Monday, August 10, 2009

Jaboticaba, and an almond

With two Feijoas and a Jaboticaba, South Americans should feel at home

I was very impressed by the flavour of the Jaboticaba fruit I tasted at the garden shop the other day, and after checking that the tree is supposedly cold tolerant down to -6°C , I bought it (in Matsuyama, the average temperature gets down to 1.9°C in February). When it arrived, I gobbled down a few of the fruit to get the energy to plant the tree, and decided that the fruit is a delicious cross between a cherry and a grape, but with much more reliable sweetness.

A little beetle makes a tasty meal of my pips

The Jaboticaba is said to like a deep soil with a lot of organic content, so I dug a hole about half a metre deep and filled it with compost and charcoal. Digging the hole in the solid clay/quartz mix was a major undertaking which took nearly an hour. It seems miraculous that the roots of plants can penetrate this medium when a pick axe can only penetrate a couple of inches with a good hard swing.

This hole goes a long way down, and is full of Terra Preta goodness

I'm saving the seeds of the Jaboticaba fruit and I'll try planting them. I believe that the cultivar I have is probably "Sabara" which is said to be "precocious". I hope so, because waiting 8 to 10 years for a seedling to fruit would really try my patience.

The almond tree has given up its single fruit. In the rains of the last few months, it gradually took on a very disreputable appearance, and today when I poked it cautiously with a gloved finger, it fell off the bush and some little poisonous ants came streaming out of it.

Inside the half-rotten "fruit" portion, the pit seemed to be in reasonable condition. Presumably, when this is cracked open, there should be a pristine almond inside. Whereas in California and other dry places like that, the fruit is left to dessicate and fall off on its own, in Japan where fruiting coincides with wet weather, the husbandman is supposed to devise measures for drying the fruit before it rots. Next year, I can see myself either hoping for a dry snap (but only in relation to the almonds!) or leaving matters to the ants, since no harm seems to have been done this year.

Saturday, August 08, 2009

Pomegranates and other fruit trees

I was surprised the other day to see vivid red flowers blooming in the garden, not aware that I had planted anything with red flowers. In fact it was the pomegranate that I planted last autumn, and it shows how little I actually know about what I plant. I know what a pomegranate fruit looks like, but hitherto, I had no idea what its flowers looked like.

Indeed, when I first noticed the buds, I thought that they were in fact the fruit, and so I was surprised when they morphed into flowers.

Today I went to the garden rather superior garden shop Tokiwa Garland to pick up the seaberry plants I ordered. One of the two I planted last spring died. The seaberry comes in male and female varieties, and since I forgot which was which, I had to plant one of each again. At Tokiwa Garland, I encountered the Jaboticaba (Myrciaria cauliflora) or 'Kibudo' in Japanese.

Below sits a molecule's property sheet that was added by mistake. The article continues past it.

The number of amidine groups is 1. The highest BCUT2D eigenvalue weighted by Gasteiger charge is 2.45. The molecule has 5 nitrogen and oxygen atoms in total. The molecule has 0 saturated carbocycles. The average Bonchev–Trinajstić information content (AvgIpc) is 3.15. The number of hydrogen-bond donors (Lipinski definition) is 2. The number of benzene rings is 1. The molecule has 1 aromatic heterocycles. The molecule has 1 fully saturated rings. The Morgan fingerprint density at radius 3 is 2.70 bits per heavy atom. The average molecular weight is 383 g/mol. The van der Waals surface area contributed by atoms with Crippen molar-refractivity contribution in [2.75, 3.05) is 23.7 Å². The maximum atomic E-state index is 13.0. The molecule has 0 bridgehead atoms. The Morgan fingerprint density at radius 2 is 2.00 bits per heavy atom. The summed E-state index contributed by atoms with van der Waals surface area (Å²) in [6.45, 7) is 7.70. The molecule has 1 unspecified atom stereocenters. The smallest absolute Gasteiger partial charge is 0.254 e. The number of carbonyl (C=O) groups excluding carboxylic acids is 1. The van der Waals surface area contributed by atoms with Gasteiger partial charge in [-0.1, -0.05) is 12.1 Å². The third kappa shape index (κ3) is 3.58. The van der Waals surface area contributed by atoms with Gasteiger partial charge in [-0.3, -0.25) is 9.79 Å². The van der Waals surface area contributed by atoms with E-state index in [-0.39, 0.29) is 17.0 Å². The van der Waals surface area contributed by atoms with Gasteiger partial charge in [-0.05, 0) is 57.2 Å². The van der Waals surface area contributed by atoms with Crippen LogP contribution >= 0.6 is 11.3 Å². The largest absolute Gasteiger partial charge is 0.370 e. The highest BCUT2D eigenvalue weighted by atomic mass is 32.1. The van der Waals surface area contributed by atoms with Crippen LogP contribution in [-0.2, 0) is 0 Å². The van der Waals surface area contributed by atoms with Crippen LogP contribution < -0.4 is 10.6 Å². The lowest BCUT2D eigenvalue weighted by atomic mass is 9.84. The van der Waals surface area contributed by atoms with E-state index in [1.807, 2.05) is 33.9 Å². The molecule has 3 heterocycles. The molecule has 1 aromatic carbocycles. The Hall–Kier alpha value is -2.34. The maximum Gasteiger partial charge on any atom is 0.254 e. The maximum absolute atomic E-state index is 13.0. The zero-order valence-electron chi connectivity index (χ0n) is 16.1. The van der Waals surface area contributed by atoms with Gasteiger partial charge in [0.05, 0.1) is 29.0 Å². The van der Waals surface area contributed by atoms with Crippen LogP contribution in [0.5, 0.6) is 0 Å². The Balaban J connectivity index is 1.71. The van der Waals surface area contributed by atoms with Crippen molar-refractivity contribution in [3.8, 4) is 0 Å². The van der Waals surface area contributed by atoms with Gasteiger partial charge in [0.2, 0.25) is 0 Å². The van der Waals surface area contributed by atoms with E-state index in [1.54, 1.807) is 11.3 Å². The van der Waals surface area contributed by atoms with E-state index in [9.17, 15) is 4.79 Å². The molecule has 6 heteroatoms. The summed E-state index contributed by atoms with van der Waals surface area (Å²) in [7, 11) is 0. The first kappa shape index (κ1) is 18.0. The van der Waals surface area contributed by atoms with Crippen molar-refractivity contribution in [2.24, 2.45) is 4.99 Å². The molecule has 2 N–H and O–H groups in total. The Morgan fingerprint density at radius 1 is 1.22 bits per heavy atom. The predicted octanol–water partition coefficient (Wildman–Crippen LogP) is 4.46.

This rather bizarre tree has grape-like fruit sticking out of its branches. I rather surreptiously picked a few and popped them in my mouth. They had a slightly sticky, waxy feel which heightened the feeling that one was running a hazard by ingesting them. The inside of the fruit, which pops outside with a spurt when you bite into it, is sweet like a grape but with a custardy texture and also a slight sourness. This is quite a delightful combination. The skin is bitter and I spat it out, along with a couple of largish seeds, although a taste for the skin could probably be acquired. At a price of 10,000 yen for a tree taller than I am with fruit already on it, I'm very tempted to add this one to our growing collection of uncommon fruit.

Saturday, August 01, 2009

Ground cover

After pulling up all the previous ground cover -- clover, and liming the soil, we had several weeks of torrential rain. I feel confident in saying that all the lime got completely washed away, along with a good deal of topsoil. When the clover was in place, the soil was never washed away. But ironically, the heaviest rain I've ever seen, anywhere, fell just after we pulled up the ground cover.

The soil did a pitiful imitation of the Mississippi River, carrying our topsoil off to the sea.

The next lot of ground cover that we decided on is a sort called Lippia nodiflora (iwadare-kusa in Japanese) which is said to grow like billy-ho, and be reasonably resistant to drought. I really hope it is, because I'm not in the habit of watering 'lawn' space.

As a means of preventing the whole plot of land washing away completely, I carved out channels running across the slope, with the soil piled up on the downhill side. The Lippia is planted along the little berms.

This actually worked quite well for a few days more of the torrential rain, but without any well-established ground cover, the ditches and berms are beginning to get flattened.

The rainy season was officially declared over on Friday, when we had some typical summer weather. But then on Friday night and Saturday morning, we had a massive thunderstorm that shook the whole house, and on Saturday evening, we have the same son et lumière again, with more Biblical quantities of rain.

I never thought that the anxieties I'd face in life would include the loss of my precious topsoil. More rain forecast for tomorrow...